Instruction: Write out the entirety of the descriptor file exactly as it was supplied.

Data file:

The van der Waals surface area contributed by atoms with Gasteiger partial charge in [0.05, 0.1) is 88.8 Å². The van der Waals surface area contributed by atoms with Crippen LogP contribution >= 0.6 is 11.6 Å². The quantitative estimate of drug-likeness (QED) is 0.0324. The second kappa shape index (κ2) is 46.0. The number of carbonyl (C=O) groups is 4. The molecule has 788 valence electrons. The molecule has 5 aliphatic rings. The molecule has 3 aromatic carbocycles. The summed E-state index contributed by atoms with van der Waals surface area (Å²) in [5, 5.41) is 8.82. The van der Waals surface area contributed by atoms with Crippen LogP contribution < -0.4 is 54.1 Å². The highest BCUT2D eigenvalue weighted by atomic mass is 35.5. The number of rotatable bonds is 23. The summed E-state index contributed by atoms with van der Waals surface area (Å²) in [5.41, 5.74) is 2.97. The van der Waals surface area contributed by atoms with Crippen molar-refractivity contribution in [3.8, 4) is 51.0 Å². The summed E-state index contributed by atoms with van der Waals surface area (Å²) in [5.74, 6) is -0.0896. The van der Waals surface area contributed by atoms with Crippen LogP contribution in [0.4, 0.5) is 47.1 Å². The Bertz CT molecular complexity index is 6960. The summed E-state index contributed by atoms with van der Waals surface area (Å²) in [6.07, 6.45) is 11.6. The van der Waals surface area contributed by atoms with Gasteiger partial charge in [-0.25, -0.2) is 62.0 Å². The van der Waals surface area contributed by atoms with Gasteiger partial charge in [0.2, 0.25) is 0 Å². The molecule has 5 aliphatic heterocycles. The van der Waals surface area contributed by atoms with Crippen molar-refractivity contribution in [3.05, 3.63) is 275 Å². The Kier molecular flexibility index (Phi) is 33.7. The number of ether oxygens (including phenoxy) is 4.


The van der Waals surface area contributed by atoms with Gasteiger partial charge in [0.05, 0.1) is 88.8 Å². The van der Waals surface area contributed by atoms with Crippen LogP contribution >= 0.6 is 11.6 Å². The quantitative estimate of drug-likeness (QED) is 0.0324. The second kappa shape index (κ2) is 46.0. The number of carbonyl (C=O) groups is 4. The molecule has 788 valence electrons. The molecule has 5 aliphatic rings. The molecule has 3 aromatic carbocycles. The summed E-state index contributed by atoms with van der Waals surface area (Å²) in [5, 5.41) is 8.82. The van der Waals surface area contributed by atoms with Crippen LogP contribution < -0.4 is 54.1 Å². The highest BCUT2D eigenvalue weighted by atomic mass is 35.5. The number of rotatable bonds is 23. The summed E-state index contributed by atoms with van der Waals surface area (Å²) in [5.41, 5.74) is 2.97. The van der Waals surface area contributed by atoms with Crippen molar-refractivity contribution in [3.8, 4) is 51.0 Å². The summed E-state index contributed by atoms with van der Waals surface area (Å²) in [5.74, 6) is -0.0896. The van der Waals surface area contributed by atoms with Crippen LogP contribution in [0.4, 0.5) is 47.1 Å². The Bertz CT molecular complexity index is 6960. The summed E-state index contributed by atoms with van der Waals surface area (Å²) in [6.07, 6.45) is 11.6. The van der Waals surface area contributed by atoms with Gasteiger partial charge in [-0.25, -0.2) is 62.0 Å². The van der Waals surface area contributed by atoms with Gasteiger partial charge in [0.2, 0.25) is 0 Å². The molecule has 5 aliphatic heterocycles. The van der Waals surface area contributed by atoms with Crippen molar-refractivity contribution in [3.05, 3.63) is 275 Å². The Kier molecular flexibility index (Phi) is 33.7. The number of ether oxygens (including phenoxy) is 4.